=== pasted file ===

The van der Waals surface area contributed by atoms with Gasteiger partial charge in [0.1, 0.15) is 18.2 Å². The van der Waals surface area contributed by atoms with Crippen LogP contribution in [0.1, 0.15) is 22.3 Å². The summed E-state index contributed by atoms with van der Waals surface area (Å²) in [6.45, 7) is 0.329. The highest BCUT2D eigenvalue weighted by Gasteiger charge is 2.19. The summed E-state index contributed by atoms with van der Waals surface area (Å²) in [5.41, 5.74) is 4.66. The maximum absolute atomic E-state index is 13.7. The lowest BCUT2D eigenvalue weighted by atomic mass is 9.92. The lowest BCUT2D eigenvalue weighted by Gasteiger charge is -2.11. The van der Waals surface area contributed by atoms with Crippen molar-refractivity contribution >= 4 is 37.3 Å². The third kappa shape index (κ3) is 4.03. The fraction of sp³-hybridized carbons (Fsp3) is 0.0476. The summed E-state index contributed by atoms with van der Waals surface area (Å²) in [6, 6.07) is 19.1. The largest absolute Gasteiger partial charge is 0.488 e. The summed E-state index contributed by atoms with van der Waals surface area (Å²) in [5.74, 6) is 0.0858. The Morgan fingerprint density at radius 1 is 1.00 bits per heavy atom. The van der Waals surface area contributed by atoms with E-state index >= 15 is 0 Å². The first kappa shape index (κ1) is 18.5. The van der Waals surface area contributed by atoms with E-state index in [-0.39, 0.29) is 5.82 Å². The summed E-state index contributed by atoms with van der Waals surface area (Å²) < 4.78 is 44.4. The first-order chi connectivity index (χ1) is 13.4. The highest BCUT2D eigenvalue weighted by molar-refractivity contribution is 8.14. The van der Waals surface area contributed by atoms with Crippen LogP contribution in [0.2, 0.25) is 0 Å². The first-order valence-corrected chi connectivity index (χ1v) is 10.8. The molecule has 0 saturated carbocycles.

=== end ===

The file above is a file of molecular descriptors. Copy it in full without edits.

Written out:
The van der Waals surface area contributed by atoms with Gasteiger partial charge in [0.1, 0.15) is 18.2 Å². The van der Waals surface area contributed by atoms with Crippen LogP contribution in [0.1, 0.15) is 22.3 Å². The summed E-state index contributed by atoms with van der Waals surface area (Å²) in [6.45, 7) is 0.329. The highest BCUT2D eigenvalue weighted by Gasteiger charge is 2.19. The summed E-state index contributed by atoms with van der Waals surface area (Å²) in [5.41, 5.74) is 4.66. The maximum absolute atomic E-state index is 13.7. The lowest BCUT2D eigenvalue weighted by atomic mass is 9.92. The lowest BCUT2D eigenvalue weighted by Gasteiger charge is -2.11. The van der Waals surface area contributed by atoms with Crippen molar-refractivity contribution >= 4 is 37.3 Å². The third kappa shape index (κ3) is 4.03. The fraction of sp³-hybridized carbons (Fsp3) is 0.0476. The summed E-state index contributed by atoms with van der Waals surface area (Å²) in [6, 6.07) is 19.1. The largest absolute Gasteiger partial charge is 0.488 e. The summed E-state index contributed by atoms with van der Waals surface area (Å²) in [5.74, 6) is 0.0858. The Morgan fingerprint density at radius 1 is 1.00 bits per heavy atom. The van der Waals surface area contributed by atoms with E-state index >= 15 is 0 Å². The first kappa shape index (κ1) is 18.5. The van der Waals surface area contributed by atoms with E-state index in [-0.39, 0.29) is 5.82 Å². The summed E-state index contributed by atoms with van der Waals surface area (Å²) < 4.78 is 44.4. The first-order chi connectivity index (χ1) is 13.4. The highest BCUT2D eigenvalue weighted by molar-refractivity contribution is 8.14. The van der Waals surface area contributed by atoms with Crippen LogP contribution in [0.2, 0.25) is 0 Å². The first-order valence-corrected chi connectivity index (χ1v) is 10.8. The molecule has 0 saturated carbocycles.